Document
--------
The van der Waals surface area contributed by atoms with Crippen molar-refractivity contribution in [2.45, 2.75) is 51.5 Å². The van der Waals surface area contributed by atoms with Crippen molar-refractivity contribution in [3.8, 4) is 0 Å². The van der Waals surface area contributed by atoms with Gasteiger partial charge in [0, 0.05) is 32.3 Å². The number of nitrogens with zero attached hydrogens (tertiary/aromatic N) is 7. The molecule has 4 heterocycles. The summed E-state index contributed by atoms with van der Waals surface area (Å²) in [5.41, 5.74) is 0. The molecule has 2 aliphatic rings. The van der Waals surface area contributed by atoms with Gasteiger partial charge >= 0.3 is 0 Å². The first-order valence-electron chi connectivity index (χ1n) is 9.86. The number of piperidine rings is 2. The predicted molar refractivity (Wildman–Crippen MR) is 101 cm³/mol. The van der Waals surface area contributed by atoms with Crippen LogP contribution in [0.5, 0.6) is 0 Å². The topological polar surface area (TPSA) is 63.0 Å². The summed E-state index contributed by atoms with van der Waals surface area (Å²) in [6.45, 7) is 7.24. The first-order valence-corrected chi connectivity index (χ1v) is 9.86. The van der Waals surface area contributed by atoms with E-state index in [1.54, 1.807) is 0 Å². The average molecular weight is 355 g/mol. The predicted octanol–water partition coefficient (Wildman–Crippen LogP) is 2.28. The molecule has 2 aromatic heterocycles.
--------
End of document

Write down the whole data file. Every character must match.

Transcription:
The van der Waals surface area contributed by atoms with Crippen molar-refractivity contribution in [2.45, 2.75) is 51.5 Å². The van der Waals surface area contributed by atoms with Crippen molar-refractivity contribution in [3.8, 4) is 0 Å². The van der Waals surface area contributed by atoms with Gasteiger partial charge in [0, 0.05) is 32.3 Å². The number of nitrogens with zero attached hydrogens (tertiary/aromatic N) is 7. The molecule has 4 heterocycles. The summed E-state index contributed by atoms with van der Waals surface area (Å²) in [5.41, 5.74) is 0. The molecule has 2 aliphatic rings. The van der Waals surface area contributed by atoms with Gasteiger partial charge >= 0.3 is 0 Å². The first-order valence-electron chi connectivity index (χ1n) is 9.86. The number of piperidine rings is 2. The predicted molar refractivity (Wildman–Crippen MR) is 101 cm³/mol. The van der Waals surface area contributed by atoms with Crippen LogP contribution in [0.5, 0.6) is 0 Å². The topological polar surface area (TPSA) is 63.0 Å². The summed E-state index contributed by atoms with van der Waals surface area (Å²) in [6.45, 7) is 7.24. The first-order valence-corrected chi connectivity index (χ1v) is 9.86. The van der Waals surface area contributed by atoms with E-state index in [1.54, 1.807) is 0 Å². The average molecular weight is 355 g/mol. The predicted octanol–water partition coefficient (Wildman–Crippen LogP) is 2.28. The molecule has 2 aromatic heterocycles.